Ms. magazine  -- more than a magazine a movement

SIGN UP FOR MS. DIGEST, JOBS, NEWS AND ALERTS

FEMINIST WIRE NEWSBRIEFS

ABOUT
SEE CURRENT ISSUE
SHOP MS. STORE
MS. IN THE CLASSROOM
FEMINIST DAILY WIRE
FEMINIST RESOURCES
PRESS
JOBS AT MS.
READ BACK ISSUES
CONTACT
RSS (XML)
 
feminist wire | daily newsbriefs

April-11-00

Clinical Trials

Since 1991--the year Peruvian president Alberto Fujimori devoted to "family planning"--Peru has instituted several programs to curb teen pregnancy and maternal mortality. "Peruvian women must be in control of their own destiny," Fujimori claimed. Yet for Marina Machaca, who charged that she was raped by a doctor at a public health facility in 1996, it has taken four years to gain control--and justice.

Machaca had gone to a clinic with a headache and fever, but there, she says, her doctor, Gerardo Salm-n Horna, drugged and raped her. Machaca pressed charges, but Horna was acquitted. Researchers at the Center for Reproductive Law and Policy (CRLP) and the Latin American and Caribbean Committee for the Defense of Women's Rights (CLADEM) learned of her case while preparing Silence and Complicity, a first-of-its-kind report on violence against women in Peruvian public health facilities, which was published in 1998. They took her case before the Inter-American Commission on Human Rights, which, in October, forced the government to pay reparations to Machaca and improve the treatment of rape victims. At press time, activists from CRLP had joined CLADEM representatives in Peru to further negotiate the settlement.

Silence and Complicity contains frightening testimonies from women and girls that reveal patterns of verbal, psychological, and physical violence. It documents rapes of gynecological patients, the medical neglect and legal prosecution of women suspected of having had an abortion, and verbal attacks on unmarried women seeking reproductive services. Researchers also found that many health care workers believe that pregnant or sexually active women deserve pain and suffering.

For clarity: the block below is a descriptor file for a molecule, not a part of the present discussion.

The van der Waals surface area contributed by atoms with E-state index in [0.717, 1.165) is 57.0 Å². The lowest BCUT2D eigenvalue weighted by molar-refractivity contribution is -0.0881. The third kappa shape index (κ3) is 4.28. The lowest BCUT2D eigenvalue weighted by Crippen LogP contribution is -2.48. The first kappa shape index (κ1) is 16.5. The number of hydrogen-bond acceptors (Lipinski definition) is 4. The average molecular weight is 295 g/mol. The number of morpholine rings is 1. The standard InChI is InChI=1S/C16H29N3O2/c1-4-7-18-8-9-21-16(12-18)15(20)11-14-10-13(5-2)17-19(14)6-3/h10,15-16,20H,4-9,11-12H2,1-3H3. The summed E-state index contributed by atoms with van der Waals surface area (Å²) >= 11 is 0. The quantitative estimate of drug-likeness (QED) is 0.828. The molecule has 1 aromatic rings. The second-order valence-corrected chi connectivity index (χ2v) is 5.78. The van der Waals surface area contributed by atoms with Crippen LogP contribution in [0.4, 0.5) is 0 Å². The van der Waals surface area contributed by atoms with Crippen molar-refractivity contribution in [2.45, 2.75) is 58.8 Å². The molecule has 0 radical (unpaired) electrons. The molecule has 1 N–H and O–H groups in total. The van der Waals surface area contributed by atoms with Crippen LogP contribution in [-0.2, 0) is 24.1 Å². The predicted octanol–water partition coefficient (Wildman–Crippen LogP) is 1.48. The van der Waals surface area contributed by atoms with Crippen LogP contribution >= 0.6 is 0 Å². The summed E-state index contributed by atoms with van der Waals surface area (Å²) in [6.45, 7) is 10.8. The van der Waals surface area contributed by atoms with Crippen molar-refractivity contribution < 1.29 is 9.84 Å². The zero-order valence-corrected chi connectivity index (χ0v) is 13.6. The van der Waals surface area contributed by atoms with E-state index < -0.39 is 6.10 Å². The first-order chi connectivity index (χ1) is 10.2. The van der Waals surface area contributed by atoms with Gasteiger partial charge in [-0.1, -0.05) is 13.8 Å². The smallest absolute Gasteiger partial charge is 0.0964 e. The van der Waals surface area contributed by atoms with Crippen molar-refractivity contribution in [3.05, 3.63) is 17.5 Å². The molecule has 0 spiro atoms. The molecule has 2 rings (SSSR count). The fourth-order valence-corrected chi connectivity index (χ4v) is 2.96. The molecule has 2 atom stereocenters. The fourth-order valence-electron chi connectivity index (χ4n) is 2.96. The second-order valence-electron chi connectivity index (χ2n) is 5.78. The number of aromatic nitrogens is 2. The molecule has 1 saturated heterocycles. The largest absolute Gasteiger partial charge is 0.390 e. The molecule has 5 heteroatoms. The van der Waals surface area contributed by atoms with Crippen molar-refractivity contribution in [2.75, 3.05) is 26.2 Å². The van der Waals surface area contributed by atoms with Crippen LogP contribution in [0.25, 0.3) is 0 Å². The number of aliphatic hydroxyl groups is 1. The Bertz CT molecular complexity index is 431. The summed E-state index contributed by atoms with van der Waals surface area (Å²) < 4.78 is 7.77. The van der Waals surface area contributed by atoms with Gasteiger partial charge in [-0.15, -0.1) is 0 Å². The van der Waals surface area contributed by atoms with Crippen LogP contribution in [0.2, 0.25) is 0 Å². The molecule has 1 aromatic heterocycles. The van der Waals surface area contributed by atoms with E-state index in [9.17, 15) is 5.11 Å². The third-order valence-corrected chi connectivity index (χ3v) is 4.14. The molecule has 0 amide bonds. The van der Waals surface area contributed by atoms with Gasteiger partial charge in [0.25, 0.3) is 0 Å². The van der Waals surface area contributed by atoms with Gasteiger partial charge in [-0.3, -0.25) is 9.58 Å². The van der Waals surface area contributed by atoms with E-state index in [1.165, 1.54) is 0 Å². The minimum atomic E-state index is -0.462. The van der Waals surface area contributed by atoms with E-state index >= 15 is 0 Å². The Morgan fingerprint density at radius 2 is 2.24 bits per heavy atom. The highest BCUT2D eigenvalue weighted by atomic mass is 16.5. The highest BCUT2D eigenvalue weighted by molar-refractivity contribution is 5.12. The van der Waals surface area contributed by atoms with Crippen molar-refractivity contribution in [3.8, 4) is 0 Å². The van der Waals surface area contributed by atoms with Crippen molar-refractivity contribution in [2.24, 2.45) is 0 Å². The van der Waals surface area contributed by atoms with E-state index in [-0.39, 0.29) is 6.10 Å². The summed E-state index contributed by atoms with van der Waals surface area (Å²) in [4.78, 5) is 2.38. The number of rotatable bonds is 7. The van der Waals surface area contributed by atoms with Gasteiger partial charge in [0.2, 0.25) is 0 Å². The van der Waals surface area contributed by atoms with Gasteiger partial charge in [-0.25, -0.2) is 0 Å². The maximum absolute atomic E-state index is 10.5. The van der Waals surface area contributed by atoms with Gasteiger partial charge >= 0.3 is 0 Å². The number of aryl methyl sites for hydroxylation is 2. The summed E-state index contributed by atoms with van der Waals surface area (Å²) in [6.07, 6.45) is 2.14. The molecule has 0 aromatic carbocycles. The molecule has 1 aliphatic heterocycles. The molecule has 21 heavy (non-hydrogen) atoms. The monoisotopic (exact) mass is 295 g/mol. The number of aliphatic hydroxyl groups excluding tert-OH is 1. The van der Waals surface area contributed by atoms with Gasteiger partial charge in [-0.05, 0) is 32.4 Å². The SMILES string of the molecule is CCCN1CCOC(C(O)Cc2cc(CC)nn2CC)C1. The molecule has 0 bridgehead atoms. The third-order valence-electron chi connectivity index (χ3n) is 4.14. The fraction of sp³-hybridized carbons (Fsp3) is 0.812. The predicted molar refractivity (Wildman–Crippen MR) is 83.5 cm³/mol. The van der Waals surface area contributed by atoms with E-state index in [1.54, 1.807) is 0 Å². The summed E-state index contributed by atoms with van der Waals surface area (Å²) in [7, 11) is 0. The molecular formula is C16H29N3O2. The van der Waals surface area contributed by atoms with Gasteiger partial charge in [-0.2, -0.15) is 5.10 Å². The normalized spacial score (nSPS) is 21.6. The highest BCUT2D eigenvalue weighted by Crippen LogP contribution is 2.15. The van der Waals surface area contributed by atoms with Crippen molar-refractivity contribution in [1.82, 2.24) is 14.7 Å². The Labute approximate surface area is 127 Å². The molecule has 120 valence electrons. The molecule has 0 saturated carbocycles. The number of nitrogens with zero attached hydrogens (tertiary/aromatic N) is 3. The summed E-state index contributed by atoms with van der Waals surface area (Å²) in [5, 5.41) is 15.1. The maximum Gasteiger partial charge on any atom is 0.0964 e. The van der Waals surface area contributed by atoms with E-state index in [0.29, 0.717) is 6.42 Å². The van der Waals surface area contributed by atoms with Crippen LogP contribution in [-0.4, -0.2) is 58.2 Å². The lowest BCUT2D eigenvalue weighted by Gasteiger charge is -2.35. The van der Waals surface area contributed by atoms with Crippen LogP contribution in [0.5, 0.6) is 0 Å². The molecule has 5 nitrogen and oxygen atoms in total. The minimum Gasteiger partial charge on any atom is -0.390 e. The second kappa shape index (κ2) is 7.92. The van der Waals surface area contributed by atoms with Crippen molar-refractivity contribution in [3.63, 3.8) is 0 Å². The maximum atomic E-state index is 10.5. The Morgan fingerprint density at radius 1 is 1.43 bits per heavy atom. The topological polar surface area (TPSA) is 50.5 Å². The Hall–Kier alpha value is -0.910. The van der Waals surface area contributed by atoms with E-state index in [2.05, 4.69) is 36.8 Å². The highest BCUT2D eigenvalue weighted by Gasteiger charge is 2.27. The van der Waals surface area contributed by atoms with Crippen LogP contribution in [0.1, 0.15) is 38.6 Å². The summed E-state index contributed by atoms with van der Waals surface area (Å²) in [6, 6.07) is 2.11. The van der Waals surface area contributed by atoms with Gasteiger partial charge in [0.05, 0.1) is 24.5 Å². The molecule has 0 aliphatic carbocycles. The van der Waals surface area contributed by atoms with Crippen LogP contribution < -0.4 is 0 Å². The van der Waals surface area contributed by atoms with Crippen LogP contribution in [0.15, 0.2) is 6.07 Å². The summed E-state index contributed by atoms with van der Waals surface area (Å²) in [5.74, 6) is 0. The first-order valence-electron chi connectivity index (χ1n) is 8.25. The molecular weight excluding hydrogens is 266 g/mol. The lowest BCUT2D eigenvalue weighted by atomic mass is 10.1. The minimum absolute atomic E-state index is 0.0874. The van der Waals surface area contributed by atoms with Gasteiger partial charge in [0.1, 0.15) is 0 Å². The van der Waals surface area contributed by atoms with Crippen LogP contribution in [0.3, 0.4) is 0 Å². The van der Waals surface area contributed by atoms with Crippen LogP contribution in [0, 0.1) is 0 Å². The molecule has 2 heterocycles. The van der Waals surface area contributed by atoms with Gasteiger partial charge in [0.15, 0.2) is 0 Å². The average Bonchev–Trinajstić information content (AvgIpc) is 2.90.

CLADEM published a separate study last year that documented sterilization quotas targeting poor, rural women. The quotas were instituted by Fujimori the very year he began championing reproductive rights.

"The government's reaction has been to blame a few 'zealous' health workers," says Jo-Marie Burt of the North American Congress on Latin America, a U.S.-based research organization, "and deny that it was official policy." But activists aren't buying it. "They're holding the government accountable," says CRLP's Kathy Hall Martinez.

Back to Ms.

Media Resources: MsMagazine


© Feminist Majority Foundation, publisher of Ms. magazine

If you liked this story, consider making a tax-deductible donation to support Ms. magazine.

 

 

Send to a Friend
Their
Your
Comments
(optional)


More Feminist News

7/2/2015 President Obama Will Expand Overtime Pay to Millions of Americans - President Obama is proposing a plan this week to broaden overtime pay that is expected to affect millions of Americans in the working class, especially women. In an Op-Ed written for and published by the Huffington Post, President Obama summarized what he called a successful week for Americans. . . .
 
7/2/2015 National Portrait Gallery Honors Dolores Huerta - Feminist Majority Foundation board member and lifelong feminist activist Dolores Huerta was honored by the National Portrait Gallery last night as the first Latina person to have a featured exhibition at the museum. Huerta is an active defender of civil rights, farm workers' rights, women's rights, and immigrant rights, and has been for over five decades. . . .
 
7/1/2015 Women's Rights Activists are Suing the Kenyan Government for Reproductive Rights - A woman in Kenya is suing the Kenyan government for failure to provide safe and legal abortions, which caused her daughter - a 15-year-old rape victim - to suffer a kidney failure after undergoing the procedure illegally. Currently, there are four petitioners on the case: the mother of the survivor, the Federation of Women Lawyers-Kenya, and two other women's rights advocates. . . .